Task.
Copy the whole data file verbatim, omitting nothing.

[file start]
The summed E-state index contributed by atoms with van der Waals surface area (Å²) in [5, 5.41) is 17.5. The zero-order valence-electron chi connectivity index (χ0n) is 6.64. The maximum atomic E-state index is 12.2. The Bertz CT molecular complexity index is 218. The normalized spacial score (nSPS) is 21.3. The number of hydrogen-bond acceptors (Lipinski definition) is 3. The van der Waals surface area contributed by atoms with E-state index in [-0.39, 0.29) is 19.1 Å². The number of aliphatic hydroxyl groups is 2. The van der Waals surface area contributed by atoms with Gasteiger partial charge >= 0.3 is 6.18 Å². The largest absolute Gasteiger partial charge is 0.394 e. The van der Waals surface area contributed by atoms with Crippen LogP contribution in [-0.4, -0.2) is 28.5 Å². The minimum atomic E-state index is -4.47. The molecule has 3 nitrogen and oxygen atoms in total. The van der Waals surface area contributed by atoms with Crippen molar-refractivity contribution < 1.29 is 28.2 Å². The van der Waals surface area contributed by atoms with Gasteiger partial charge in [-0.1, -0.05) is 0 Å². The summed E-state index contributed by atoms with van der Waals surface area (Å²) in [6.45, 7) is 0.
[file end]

The summed E-state index contributed by atoms with van der Waals surface area (Å²) in [5, 5.41) is 17.5. The zero-order valence-electron chi connectivity index (χ0n) is 6.64. The maximum atomic E-state index is 12.2. The Bertz CT molecular complexity index is 218. The normalized spacial score (nSPS) is 21.3. The number of hydrogen-bond acceptors (Lipinski definition) is 3. The van der Waals surface area contributed by atoms with E-state index in [-0.39, 0.29) is 19.1 Å². The number of aliphatic hydroxyl groups is 2. The van der Waals surface area contributed by atoms with Gasteiger partial charge >= 0.3 is 6.18 Å². The largest absolute Gasteiger partial charge is 0.394 e. The van der Waals surface area contributed by atoms with Crippen LogP contribution in [-0.4, -0.2) is 28.5 Å². The minimum atomic E-state index is -4.47. The molecule has 3 nitrogen and oxygen atoms in total. The van der Waals surface area contributed by atoms with Crippen molar-refractivity contribution < 1.29 is 28.2 Å². The van der Waals surface area contributed by atoms with Gasteiger partial charge in [-0.1, -0.05) is 0 Å². The summed E-state index contributed by atoms with van der Waals surface area (Å²) in [6.45, 7) is 0.